Do you remember those school science posters that depicted human evolution with a primate standing up and becoming a modern human? Of course you do, b
Do you remember those school science posters that depicted human evolution with a primate standing up and becoming a modern human? Of course you do, but you may not have noticed that these posters never showed any years – and that is because until this new scientific paper scientists were unclear about when, where, and how we mated our way out of Africa. But now, fossilized genes have demonstrated that some of our ancestors, referred to as “super archaic” humans, mated with Neanderthal and Denisovan ancestors, a long, long time ago.
Several new scientific studies have suggested the ancestors of all three groups had mixed at least twice and evidence has been provided of even older “ghost lineages,” from unknown extinct hominins . These new studies greatly lean on models of inheritance and population mixing, showing a confused pattern with the identities of our ancestors’ ancient mates remaining unknown, and precisely when and where these sexual encounters took place ‘was’ a long standing scientific mystery. Until now.
Super-Archaic Humans Got Down With Neanderthal-Denisovan Ancestors
In an article published on Science Mag computational biologist Murray Cox of Massey University of New Zealand, Turitea said that when interpreted together, as a whole, the new paper presents a strong case that before Homo erectus left Africa, as early as 1.8 million years ago, they were interbreeding with different groups. Furthermore, long after they had spread around the world they mated with later waves of human ancestors leaving Africa.
Anthropologist Alan Rogers of the University of Utah has spent three years trying to solve the mystery of human evolution by compiling a detailed comparative analysis of DNA strands from ancient hominins which highlights genetic mutations and shared genes in ancient human populations. Dr. Rogers’ 2017 study proved that two lineages of ancient humans, “Neanderthals and Denisovans,” had separated much earlier than previously thought and he proposed a bottleneck in population sizes had occurred; but anthropologists Mafessoni and Prüfer published a paper on PNAS with different results.
A population network including four episodes of gene flow, with an embedded gene genealogy. ( Rogers, Harris, and Achenbach ) Upper case letters ( X, Y, N, D, and S) represent populations (Africa, Europe, Neanderthal, Denisovan, and superarchaic). Greek letters label episodes of admixture.
Rogers conceded that neither study had explained the genetic data satisfactorily and both methods were missing something essential, but his new study has now solved the problem. The new paper was published on Feb. 20, 2020 in the journal Science Advances and demonstrates the earliest known interbreeding event in Eurasia between ancient human populations known as the “super-archaics” with a Neanderthal-Denisovan ancestor – occurred about “700,000 years ago.”
Reconstruction of Homo rhodesiensis based on the Broken Hill cranium, by Élisabeth Daynès (2010), Museum of Human Evolution, Burgos. ( CCO)
Applying a new method for analyzing ancient DNA Dr. Rogers’ latest paper proves a mating event occurred between two populations that were “more distantly related than any other ever recorded,” and that scientists never knew about this early episode of interbreeding. Four proposed episodes of gene flow point to the hitherto unknown event some 744,372 years ago, suggesting interbreeding had taken place between super-archaics and Neanderthal-Denisovan ancestors “in Eurasia,” which suggests the timeline for humans migrating out of Africa and into Eurasia needs revision.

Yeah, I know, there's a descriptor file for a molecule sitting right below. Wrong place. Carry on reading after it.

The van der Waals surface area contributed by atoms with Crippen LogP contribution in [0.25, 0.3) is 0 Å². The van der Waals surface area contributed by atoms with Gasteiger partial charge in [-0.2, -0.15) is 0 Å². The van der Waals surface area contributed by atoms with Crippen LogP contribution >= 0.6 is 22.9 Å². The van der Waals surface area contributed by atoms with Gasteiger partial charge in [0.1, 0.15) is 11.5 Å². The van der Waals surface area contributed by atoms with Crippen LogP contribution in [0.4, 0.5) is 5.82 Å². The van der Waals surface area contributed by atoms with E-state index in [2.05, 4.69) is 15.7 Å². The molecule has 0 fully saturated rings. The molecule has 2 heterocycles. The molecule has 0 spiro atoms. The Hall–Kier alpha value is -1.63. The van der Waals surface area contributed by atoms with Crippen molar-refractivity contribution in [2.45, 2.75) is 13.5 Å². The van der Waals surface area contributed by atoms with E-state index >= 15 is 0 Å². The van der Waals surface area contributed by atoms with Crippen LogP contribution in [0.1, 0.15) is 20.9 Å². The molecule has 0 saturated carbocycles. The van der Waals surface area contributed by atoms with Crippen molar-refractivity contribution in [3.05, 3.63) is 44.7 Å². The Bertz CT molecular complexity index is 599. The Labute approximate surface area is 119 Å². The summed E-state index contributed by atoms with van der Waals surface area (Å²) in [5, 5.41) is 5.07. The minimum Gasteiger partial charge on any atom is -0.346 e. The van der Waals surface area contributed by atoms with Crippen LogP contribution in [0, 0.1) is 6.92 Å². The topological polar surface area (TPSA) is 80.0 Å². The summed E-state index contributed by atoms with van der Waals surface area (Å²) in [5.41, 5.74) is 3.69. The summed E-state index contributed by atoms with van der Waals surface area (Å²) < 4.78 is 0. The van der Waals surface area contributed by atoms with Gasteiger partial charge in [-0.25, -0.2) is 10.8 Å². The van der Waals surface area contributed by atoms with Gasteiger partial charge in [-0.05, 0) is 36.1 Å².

It is known that modern humans and Neanderthals had been separated for about 750,000 years when they started interbreeding and the super-archaics and Neanderthal-Denisovan ancestors were separated for well over a million years. These new findings, about the timing at which interbreeding happened in the human lineage, informs about how long it takes “for reproductive isolation to evolve,” said Rogers.
Drawing of a Neandertal mother and a Denisovan father with their child, a girl, at Denisova Cave in Russia. ( Petra Korlević )
Our Dangerous Genetic Situation
Studying genomes, the team of genetic scientists estimated that the super-archaic separated into its own species about two million years ago, which is supported with human fossil evidence in Eurasia that dates to 1.85 million years old. Nathan S. Harris and Alan A. Achenbach from the Department of Anthropology at the University of Utah, who also contributed to the study, said the first two human migrations into Eurasia occurred about two million years ago when the super-archaics migrated into Eurasia and subsequently expanded into a large population.
It was about 700,000 years ago that Neanderthal-Denisovan ancestors migrated into Eurasia and began interbreeding with descendants of super-archaics and modern humans, who only expanded to Eurasia 50,000 years ago and bred with the Neanderthals.
Neanderthal. ( procy_ab / Adobe Stock)
All of these diverse and varied breeding patterns that you have just read about cannot ever happen again, as today Homo sapiens are the only humans on the planet and even if we fancied a try, there are no other mating options. This, according to geneticist Carina Schlebusch of Uppsala University, is not a healthy situation – we have such a large densely spread species with so little genetic diversity , which she says “is a dangerous situation”.
Top Image: Ancient couple. Credit: Kovalenko I / Adobe Stock
By Ashley Cowie